You will note first that the size and shape of the house makes possible three interesting little garden areas. The entrance garden gives the desirable privacy without detracting from the inviting friendliness of the home. It has quite the feeling of a court with the building forming three sides of its enclosure.

The main room is the living room in fact as well as name. It was planned in the spirit of the large halls of medieval houses, the real center of family life for meals, recreation, and entertainment of guests. Generous windows are provided on all four sides and it looks into both of the enclosed gardens as well as the fernery.

The library is placed in convenient relation to the living room, yet quite segregated from the rest of the house. It receives an abundance of light, air and sunshine and, with its charmingly varied vistas in three directions, it will radiate the warmth and cheer desired of this room.

To give it privacy from the street and still further add to the attractiveness of the exterior, an interesting window grill could be placed over the front window of this room. I am indicating such a grille in the completed plan shown today. The Spaniards have a fascinating way of treating such window enclosures with blooming potted plants and vines, and a similar treatment would be a delightful feature in our southern California homes.

You will note that the door to the kitchen does not open directly into the living room but into the hall, which in this respect serves the purpose of a pass pantry.

The main bedrooms are located where they will receive plenty of air and sun, and where they will have a pleasant outlook into the gardens. Desirable privacy is thus secured. Many small houses built recently in California have the main bedroom projecting from the building toward the street, occupying in this position, the most conspicuous place in the plan. It is obvious that such a location is illogical and impractical and, therefore, should be avoided if privacy cannot be secured by means of a garden wall in front.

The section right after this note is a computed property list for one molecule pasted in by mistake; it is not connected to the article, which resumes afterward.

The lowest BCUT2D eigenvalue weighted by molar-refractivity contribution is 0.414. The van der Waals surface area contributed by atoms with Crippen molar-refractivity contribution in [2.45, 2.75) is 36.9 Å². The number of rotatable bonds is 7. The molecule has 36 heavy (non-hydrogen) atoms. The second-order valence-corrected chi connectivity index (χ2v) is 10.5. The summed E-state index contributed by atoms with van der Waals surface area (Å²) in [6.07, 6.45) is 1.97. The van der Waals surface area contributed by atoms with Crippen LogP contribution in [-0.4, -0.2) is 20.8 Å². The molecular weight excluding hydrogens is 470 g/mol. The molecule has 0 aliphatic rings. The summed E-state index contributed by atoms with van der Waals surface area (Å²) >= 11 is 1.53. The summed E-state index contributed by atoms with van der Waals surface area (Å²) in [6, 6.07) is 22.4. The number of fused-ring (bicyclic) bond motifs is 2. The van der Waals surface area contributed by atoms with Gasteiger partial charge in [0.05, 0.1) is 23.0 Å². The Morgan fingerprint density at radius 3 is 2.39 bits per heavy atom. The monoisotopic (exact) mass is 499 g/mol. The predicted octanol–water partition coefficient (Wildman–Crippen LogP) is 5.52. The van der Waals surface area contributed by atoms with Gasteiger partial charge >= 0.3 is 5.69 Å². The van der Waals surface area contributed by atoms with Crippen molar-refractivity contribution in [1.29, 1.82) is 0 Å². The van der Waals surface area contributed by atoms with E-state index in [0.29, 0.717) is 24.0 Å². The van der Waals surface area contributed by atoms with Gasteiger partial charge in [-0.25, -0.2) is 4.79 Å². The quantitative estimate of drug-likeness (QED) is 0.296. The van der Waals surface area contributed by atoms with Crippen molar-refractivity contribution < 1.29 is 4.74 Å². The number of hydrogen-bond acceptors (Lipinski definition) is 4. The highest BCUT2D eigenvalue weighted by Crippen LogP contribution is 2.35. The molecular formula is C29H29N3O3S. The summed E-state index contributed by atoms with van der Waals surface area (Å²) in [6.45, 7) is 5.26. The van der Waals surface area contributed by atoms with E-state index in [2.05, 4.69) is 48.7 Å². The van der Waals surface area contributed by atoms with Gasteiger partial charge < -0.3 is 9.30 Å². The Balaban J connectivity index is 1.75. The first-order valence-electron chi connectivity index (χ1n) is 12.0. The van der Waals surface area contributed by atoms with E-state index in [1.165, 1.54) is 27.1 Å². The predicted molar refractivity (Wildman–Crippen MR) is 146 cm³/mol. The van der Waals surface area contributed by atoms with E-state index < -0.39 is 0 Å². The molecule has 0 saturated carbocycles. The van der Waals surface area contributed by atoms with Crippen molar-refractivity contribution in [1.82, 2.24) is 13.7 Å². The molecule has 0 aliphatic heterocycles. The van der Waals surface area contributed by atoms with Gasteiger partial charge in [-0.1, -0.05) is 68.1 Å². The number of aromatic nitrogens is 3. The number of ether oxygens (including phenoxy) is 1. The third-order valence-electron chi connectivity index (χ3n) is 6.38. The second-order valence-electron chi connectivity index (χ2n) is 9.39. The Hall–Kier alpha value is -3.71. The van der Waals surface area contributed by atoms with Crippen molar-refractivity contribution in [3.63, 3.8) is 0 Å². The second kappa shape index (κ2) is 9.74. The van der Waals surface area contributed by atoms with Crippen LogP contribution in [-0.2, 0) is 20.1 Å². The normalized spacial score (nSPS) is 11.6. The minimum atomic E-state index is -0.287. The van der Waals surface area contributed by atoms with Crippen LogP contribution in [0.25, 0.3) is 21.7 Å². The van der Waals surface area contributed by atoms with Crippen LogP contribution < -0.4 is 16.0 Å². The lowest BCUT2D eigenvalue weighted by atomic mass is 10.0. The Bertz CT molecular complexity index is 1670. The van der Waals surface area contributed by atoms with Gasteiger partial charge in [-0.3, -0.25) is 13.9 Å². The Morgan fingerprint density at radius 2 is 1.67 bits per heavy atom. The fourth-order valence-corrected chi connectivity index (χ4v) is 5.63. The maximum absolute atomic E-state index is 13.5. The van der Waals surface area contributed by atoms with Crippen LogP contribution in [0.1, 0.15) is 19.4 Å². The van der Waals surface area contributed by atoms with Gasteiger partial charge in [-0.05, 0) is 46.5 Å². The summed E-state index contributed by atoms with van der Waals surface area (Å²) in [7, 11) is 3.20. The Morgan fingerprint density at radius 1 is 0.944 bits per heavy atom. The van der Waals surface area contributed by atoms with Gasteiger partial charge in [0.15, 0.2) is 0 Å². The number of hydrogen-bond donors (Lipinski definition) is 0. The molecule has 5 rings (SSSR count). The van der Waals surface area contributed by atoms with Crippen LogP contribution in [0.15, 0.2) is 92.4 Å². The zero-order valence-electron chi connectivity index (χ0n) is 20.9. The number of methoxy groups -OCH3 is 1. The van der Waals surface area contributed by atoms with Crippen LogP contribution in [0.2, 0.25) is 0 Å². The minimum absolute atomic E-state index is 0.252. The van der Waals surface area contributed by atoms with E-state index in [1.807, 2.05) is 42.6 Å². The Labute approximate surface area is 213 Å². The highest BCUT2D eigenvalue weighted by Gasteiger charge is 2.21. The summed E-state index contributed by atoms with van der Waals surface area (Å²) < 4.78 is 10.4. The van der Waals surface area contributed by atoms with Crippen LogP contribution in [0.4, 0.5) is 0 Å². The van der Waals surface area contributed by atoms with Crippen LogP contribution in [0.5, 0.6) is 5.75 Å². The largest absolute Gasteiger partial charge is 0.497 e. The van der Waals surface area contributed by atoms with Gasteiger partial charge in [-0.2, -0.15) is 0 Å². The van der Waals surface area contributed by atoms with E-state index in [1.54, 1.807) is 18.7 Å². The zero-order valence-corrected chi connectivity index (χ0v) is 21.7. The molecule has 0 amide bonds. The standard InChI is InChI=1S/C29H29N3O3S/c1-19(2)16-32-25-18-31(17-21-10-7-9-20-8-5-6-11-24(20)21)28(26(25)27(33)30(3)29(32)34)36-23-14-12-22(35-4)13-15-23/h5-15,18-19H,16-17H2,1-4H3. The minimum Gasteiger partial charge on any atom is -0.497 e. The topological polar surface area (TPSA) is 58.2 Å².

A properly planned house will express its room arrangement in the exterior design. A person experienced in plans should be able to indicate the locations of the main room of the house simply by looking at its exterior. The design of a building should never belie its plan. This is one of the first requisites of good architecture.

The rooms of the house have been so thoroughly discussed in preceding articles that I feel no further comment is necessary. The plan has been very carefully worked out and I believe merits a careful study of its arrangement and details. I trust it may be of assistance to you in planning a home to suit your site, meet your requirements and fulfill your dreams.

(The End.)

San Diego Union, March 28, 1926
Woman Who Draws Plans for Fun Finds She Has Home Idea That Pays

Prize-winners in The Union’s model home contest received their awards yesterday. At top, in center of the picture, George T. Forbes, owner of Kensington Heights where the model home is to be built, is handing a $100 check to Mrs. Margaret Fieckeisen, winner of the first prize.

Next to Forbes is Architect Richard S. Requa, holding the winning plan. On Mrs. Fieckeisen’s right is F.P. Thibault, third prize-winner, and next to the end on the left is Lloyd Ruocco, winner of the second prize. Richard Davis of the Davis-Baker company, is at the left and Harrison Baker, his associate, is back of Forbes with Alfred T. Herrick, their sales manager, behind Ruocco. Below, the three prize winners whose offerings were judged best of hundreds submitted in the contest.

“I just went out to Kensington Heights and looked at that beautiful lot where the model Southern California home is to be built,” said Mrs. Margaret Feickelsen, winner of the $400 prize for the best set of plans submitted in The Union’s competition. “I knew that it would require a perfect home for that exquisite setting – and I did my best.”